| North Point: One of the institutions run by the Jesuits
Darjeeling/Siliguri, March 9: The Union home ministry’s decision to stop all foreign funding to Darjeeling Jesuits of North Bengal (DJNB) has hampered development work in most of the schools and ashrams that the Jesuits run in the region.
On Wednesday, a team of CBI officials raided simultaneously the offices of the DJNB in Darjeeling and Siliguri to look into certain allegations of anomaly brought by the ministry.
Stalling the flow of foreign funds to the organisation’s bank account registered under the Foreign Contribution Regulatory Act (FCRA), 1976, the home department has sought clarifications from the Jesuits on four counts. Father John Wilfred Lobo, secretary, DJNB, said: “In October 2005, a two-member team from the FCRA section (of the home ministry) came to inspect the accounts unannounced and asked for supporting documents for all vouchers.” Following this, the ministry stopped the entry of foreign funds to the account from April 25, 2006.
The home ministry has also raised the following issues:
Why have the DJNB invested in mutual funds'
Why have multiple accounts been opened'
Are there any Canadian Jesuits in the governing body'
The Jesuits have admitted that there were “some procedural errors”.
“(For example) we were not aware that we had to inform the donors about investments in mutual funds. Moreover, we were only investing those amounts which were not being used as we did not want to keep the money lying idle,” said Father Lobo.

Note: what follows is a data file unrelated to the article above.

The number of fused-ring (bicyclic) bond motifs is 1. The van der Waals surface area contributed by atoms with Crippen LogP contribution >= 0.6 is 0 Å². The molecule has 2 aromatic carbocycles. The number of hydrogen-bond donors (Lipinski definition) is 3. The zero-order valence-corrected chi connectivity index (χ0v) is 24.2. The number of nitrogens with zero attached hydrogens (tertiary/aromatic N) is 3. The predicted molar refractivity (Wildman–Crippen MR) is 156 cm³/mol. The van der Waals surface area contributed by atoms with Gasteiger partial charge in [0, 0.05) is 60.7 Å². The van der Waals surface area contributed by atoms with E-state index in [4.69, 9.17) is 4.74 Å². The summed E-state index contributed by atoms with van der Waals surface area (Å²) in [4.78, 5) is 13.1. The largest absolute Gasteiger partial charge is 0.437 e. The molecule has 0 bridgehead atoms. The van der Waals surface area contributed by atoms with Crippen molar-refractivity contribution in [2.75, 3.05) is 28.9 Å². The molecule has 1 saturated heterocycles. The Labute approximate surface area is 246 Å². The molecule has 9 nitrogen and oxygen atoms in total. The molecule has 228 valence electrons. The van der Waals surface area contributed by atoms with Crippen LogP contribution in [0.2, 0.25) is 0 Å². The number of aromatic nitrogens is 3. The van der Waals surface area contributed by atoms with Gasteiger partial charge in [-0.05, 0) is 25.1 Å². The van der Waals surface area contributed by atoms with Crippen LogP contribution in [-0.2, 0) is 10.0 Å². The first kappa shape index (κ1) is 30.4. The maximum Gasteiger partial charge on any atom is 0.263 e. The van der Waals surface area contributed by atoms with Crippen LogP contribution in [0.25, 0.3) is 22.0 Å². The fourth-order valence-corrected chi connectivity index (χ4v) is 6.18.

More than 15 institutions in north Bengal and Sikkim are run by the Jesuits, who have been working here since 1888.
The Jesuits also maintained that they had opened multiple accounts for practical reasons. “Since we function in different parts of the region, it was not practical to operate from a single account which is in Calcutta. We opened the five accounts only for disbursement purposes,” said Lobo, who maintained that though the association was founded by the Canadian Jesuits in the late 1800s, it had no foreigners in its governing body since 2004. They have also maintained that they could not provide the vouchers immediately to the team in 2005 as they had come unannounced.
The DJNB was registered as a society in 1976 and the Jesuits claim that so far they had received Rs 67 crores as foreign funding.
The Jesuits maintain that since their registration they have been submitting Form 3 to the FCRA department with the audited statements and accounts of contributions received from donors.
“We were asked to redeem our other account numbers, which we have done,” said Lobo.
However, with the home ministry putting a ban on foreign donations, many of its centres such as the Jesu Ash-ram for the Destitutes, in Matigara, which treats the poor and the sick for free are bearing the brunt.